Overall, the film is nothing spectacular, but it has great action sequences and that signature blood-splattered look and feel of the original.

300: Rise of an Empire is in theaters now

Grade: C+

Movie Reviews

Need For Speed – Movie Review



Just released from prison for a murder he didn’t commit, Tobey Marshall (Aaron Paul) sets out to seek revenge on the man who framed him, former business associate Dino Brewster (Dominic Cooper). Marshall must race across the country while evading the police along the way.


At face value, Need for Speed may seem like Dreamworks’ attempt at a car movie to rival the likes of Universal’s Fast and Furiousfranchise. There are cars and criminals involved, so they must be the same, right? Wrong. While fans of Fast will surely enjoy Speed, there are only a few parallels between them.

Based off the popular Electronic Arts video game series of the same name, Need for Speed features high-speed action sequences, a quest for revenge and great footage of the cars. The plot of the movie itself is nothing special, but it was more than enough to keep me interested in between the best parts of the movie—the cars. There are plenty of humorous lines weaved throughout the movie and there is a fair amount of romantic tension between Paul’s Tobey and Imogen Poots’s Julia.

The cars themselves are works of art, and are hands-down the stars of the film. Among the vehicles featured in the film are three Koenigsegg Ageras, a Bugatti Veyron Super Sport, Lamborghini Sesto Elemento, McLaren P1, Saleen S7 and a GTA Spano. Combined, that’s upwards of $14 million worth of cars. It seems such a shame to wreck such nice cars for a film, not to mention a huge waste of money, so naturally many of the cars that are used are actually replicas of the originals, solely built for destruction.

The driving is nothing short of spectacular, with plenty of close calls, numerous occasions of driving the wrong direction straight-on into traffic (and miraculously making it out safe every time) and a cleverly named stunt called a “Grasshopper” in which the Shelby Mustang is driven up a grass embankment at high speeds and launched over two lanes of traffic to land perfectly in on the road and continue driving as though it had been there the whole time.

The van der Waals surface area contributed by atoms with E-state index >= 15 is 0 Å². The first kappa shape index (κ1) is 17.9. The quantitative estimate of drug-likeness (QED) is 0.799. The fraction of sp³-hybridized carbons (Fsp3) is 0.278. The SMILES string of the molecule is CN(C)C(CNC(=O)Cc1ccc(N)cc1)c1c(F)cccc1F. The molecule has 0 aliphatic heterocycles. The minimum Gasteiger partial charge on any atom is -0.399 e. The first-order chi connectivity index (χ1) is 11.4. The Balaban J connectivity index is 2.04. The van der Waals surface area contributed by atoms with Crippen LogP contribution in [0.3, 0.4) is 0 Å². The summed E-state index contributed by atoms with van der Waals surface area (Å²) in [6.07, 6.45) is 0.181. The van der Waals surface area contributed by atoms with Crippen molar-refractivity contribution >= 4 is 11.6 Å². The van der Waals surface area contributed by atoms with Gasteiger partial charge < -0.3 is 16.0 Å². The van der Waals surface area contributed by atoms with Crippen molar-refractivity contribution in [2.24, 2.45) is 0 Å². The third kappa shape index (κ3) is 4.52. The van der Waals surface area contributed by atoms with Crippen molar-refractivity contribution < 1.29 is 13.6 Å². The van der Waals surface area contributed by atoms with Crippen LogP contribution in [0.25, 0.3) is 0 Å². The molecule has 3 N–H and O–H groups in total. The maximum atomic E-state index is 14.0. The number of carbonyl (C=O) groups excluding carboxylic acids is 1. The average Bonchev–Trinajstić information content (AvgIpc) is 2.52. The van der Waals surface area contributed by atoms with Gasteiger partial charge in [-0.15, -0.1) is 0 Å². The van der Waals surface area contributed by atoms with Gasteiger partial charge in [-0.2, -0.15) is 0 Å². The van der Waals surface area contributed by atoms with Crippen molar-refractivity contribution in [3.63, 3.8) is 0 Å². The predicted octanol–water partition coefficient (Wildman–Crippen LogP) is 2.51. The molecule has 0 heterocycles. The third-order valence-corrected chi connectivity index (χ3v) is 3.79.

The special effects of the film were highly realistic, making it seem as though these cars were actually hitting one another and careening off the road. This can all be credited to a decision made by Director Scott Waugh, who wanted everything to be filmed using practical special effects as an homage to car films in the 60’s and 70’s. So everything you see on screen is real, or at least as real as these things get in Hollywood. That means that no digital effects were used in post-production, save for perhaps one scene when Marshall reveals a remodeled Shelby Mustang.

Though there are no digital effects, the practical effects are more than enough to make the driving and crashes seem real. The footage from many of the crash scenes isn’t the same high quality as the rest of the film, which is to be expected because no one in their right mind would put their nicest cameras inside of vehicles that are about to be totaled.  Not all of the cars that are used for the movie are seen on-screen—the camera cars, or cars that are used to mount cameras to film the high-speed racing scenes, must be fast enough to keep up with the cars that are featured in the film. The camera cars include a Mustang and a Ferrari 458 Italia.

Overall, it is a great film to ride along with for a couple of hours and not have to think about much.

Need for Speed hits theaters March 14.

Grade: B+